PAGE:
This series chronicles the adventures--in the air and on the ground--of the men of the 918th Bombardment Group of the U.S. Eighth Air Force. First commanded by irascible General Frank ... See full summary »
After a grueling series of 21 missions in 30 days, the 918th is finally ordered to stand down for a badly needed 10-day rest. Unfortunately, the order is rescinded almost immediately as the Group is ...
Combat!, a one-hour WWII drama series on television, followed a frontline American infantry squad as they battled their way across Europe. With mud-splattered realism, the show offered ... See full summary »
This series chronicles the adventures--in the air and on the ground--of the men of the 918th Bombardment Group of the U.S. Eighth Air Force. First commanded by irascible General Frank Savage--and later by Colonel Joe Gallagher, the son of a Pentagon General--the Group is stationed in England, and flies long-range bombing missions into German-held Europe. Written by
Marg Baskin <firstname.lastname@example.org>
The meaning of this series' title '12 O'Clock High' is that of an example of a pilot's enemy position call. Allied pilots during World War II would vocally call-out the positions of enemy airplanes by referring to their bearings via the use of a pretend face of a clock. As such, in this case, 12 O'Clock meant the enemy was directly ahead, whereas 6 O'Clock would mean directly behind. "High" or "Low" referred to whether the enemy was above or below the airplane respectively. "Even" meant that the enemy was level with the pilot's plane. See more »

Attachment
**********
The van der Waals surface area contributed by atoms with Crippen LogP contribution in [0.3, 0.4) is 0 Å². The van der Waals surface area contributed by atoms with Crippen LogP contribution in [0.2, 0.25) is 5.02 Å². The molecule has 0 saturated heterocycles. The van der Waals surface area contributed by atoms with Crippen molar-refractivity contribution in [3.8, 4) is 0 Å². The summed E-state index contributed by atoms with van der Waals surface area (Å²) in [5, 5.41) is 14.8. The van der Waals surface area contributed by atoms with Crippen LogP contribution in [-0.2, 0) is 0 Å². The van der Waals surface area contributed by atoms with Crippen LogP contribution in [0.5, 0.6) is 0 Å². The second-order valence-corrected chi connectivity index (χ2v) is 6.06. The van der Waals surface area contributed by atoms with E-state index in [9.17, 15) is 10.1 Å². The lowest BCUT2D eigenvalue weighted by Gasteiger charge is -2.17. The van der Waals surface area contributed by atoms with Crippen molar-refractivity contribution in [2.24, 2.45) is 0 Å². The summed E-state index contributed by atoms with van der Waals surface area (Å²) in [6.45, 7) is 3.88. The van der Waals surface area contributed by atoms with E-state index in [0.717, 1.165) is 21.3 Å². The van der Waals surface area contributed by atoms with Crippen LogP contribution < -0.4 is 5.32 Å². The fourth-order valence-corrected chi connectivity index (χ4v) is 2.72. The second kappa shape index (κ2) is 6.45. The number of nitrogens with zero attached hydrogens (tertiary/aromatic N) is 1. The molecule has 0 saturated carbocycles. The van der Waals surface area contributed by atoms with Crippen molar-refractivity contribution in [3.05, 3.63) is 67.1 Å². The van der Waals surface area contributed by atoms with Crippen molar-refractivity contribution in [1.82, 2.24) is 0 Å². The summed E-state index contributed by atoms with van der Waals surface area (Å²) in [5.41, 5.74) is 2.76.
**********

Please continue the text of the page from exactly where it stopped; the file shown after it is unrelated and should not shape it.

Reconnaissance flights are often shown with a P-51D taking off but a P-51B in flight. Due to their radically altered canopy configurations, these two types are plainly different. See more »
I watched this program with my dad, who was a WWII vet and former POW, when I was very little. Recently, I purchased the entire set and began to watch all over again. I, too, did not accept the death of General Savage and always thought they would find him somewhere and bring him back. The naiveté of the young....
I always felt Colonel Gallagher was a poor replacement until I began to really watch these episodes as an adult. I think people tend to compare the two and there is just not a comparison to be made. Frank Savage was a maverick and a very decisive character. You didn't see him delving out too much sympathy or being overly sentimental. Joe Gallagher had a lot of baggage to carry around with an overbearing General (Max Gallagher) for a father and issues with his self worth. Each character should be judged for their own merit. We knew a lot more about Joe than we did about Frank.
I don't think Robert Lansing should have been replaced and I do think the program would have fared very well had he been allowed to continue the role. However, since the powers that be decided to replace him, we should judge Paul Burke for the person he was portraying and not for his ability to play like he was Frank Savage.
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